New study on integration indicators in Europe
As a magnet for immigrants, Europe must now master the challenge of integrating those who arrive from non-European nations. Integration is a key aspect of social cohesion, which is why Europe’s political and social leaders are attempting to increase the degree to which newcomers integrate by measuring the effectiveness of integration-related programs. Currently, the “integration indicators” and measuring processes required to meet this goal are being discussed at length at both the European and national level.
“Benchmarking integration in the EU: Analyzing the debate on integration indicators and moving it forward,” the new Bertelsmann Stiftung study by Sergio Carrera together with Elspeth Guild, brings new momentum to this debate. It presents the common basis for such indicators at the EU level, analyzes current benchmarking methods and examines shortcomings in existing measuring and comparison processes before giving recommendations on how data-driven integration policies can be improved.
The study is a response to the interest currently found throughout the EU on how to better understand and control integration processes. It is meant to help decision makers at the EU and national level better assess integration efforts in the political and social spheres as well as the impact of programs designed to promote integration. Data-driven and evidence-based processes are a key part of successful integration policies, something EU member states have declared in their joint principles on Integration: “Developing clear goals, indicators and evaluation mechanisms are necessary to adjust policy, evaluate progress on integration and to make the exchange of information more effective.” (Principle 11).
A data-driven comparison of immigration and integration policies in EU member states is another prerequisite if the “open method of coordination” within the EU that individual countries can use to improve their integration policies is to succeed. With the study by Carrera and Guild, the Bertelsmann Stiftung wants to contribute to the monitoring of integration efforts at the European level and thus help improve Europe’s joint immigration and integration policies.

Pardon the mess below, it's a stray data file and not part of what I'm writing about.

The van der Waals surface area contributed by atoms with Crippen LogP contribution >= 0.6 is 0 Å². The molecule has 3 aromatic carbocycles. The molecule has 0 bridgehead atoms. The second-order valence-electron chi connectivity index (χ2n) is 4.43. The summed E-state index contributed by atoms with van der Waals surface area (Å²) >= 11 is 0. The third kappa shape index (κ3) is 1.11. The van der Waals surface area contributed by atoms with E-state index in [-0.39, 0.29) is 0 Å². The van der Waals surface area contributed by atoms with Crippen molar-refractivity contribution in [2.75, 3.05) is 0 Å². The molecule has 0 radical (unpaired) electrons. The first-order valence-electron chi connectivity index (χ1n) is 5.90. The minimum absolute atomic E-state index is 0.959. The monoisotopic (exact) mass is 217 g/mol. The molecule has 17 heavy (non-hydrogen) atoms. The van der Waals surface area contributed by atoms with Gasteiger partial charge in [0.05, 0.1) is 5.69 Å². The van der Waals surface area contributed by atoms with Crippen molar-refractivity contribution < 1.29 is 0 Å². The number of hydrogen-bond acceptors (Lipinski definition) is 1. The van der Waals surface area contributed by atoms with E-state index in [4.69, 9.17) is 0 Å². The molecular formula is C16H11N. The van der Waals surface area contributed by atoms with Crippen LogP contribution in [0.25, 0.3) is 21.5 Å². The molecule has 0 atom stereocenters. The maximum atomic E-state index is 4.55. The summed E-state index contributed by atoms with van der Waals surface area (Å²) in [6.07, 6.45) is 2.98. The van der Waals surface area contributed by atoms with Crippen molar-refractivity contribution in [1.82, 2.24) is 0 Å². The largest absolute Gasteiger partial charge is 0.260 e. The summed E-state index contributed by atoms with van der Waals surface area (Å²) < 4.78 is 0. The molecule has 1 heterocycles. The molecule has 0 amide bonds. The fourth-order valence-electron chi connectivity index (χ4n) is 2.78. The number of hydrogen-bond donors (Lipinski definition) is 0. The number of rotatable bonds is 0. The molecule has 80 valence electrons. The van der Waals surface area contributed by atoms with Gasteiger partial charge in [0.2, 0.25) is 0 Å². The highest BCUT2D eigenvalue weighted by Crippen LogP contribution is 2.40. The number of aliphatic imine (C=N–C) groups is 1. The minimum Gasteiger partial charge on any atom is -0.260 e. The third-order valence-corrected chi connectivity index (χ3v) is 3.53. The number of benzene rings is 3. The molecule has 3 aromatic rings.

The study can be downloaded on the right.
Transatlantic Council on Migraiton
Migration pressures on Europe will increase in coming years. Despite current resistance in this area, in light of current demographic trends most EU member states will have to rely on immigrants – especially highly qualified immigrants – if they want to remain globally competitive in the future. Yet Europe faces many challenges when it comes to integrating newcomers. Many immigrants and their children, for example, are not provided with equal opportunities in education, and they face discrimination in the job market. How to foster cultural integration, especially of immigrants from Muslim countries, has been hotly debated in many European countries.
Migration and integration policies are inherently intertwined. Societal integration will be easier to maintain if governments manage immigration well. Conversely, the public's willingness to accept newcomers is dependent on successful integration.
The Bertelsmann Stiftung together with the Migration Policy Institute (MPI) and the European Policy Centre (EPC) have convened the Transatlantic Council on Migration. It is designed to bring new momentum to this policy debate by analyzing migration and integration policy options from a transatlantic perspective. It stimulates discourse among policymakers and public debate in North America and Europe. The Council met for the first time in April 2008 at the Rockefeller Foundation's conference center in Bellagio, Italy.
Members of the council include Giuliano Amato, Xavier Becerra, Mel Cappe, Armin Laschet, Ana Palacio, Trevor Phillips, Libe Rieber-Mohn, Rita Süssmuth and Antonio Vitorino. The Council's efforts derive from the work of the Transatlantic Task Force on Migration and Integration, which was jointly sponsored in 2006 and 2007 by the Bertelsmann Stiftung and MPI.
The Council's activities are also supported by other foundations and national governments. These include the Carnegie Corporation, Rockefeller Foundation, Ford Foundation and Hellenic Migration Policy Institute, as well as the governments of Norway and the Netherlands.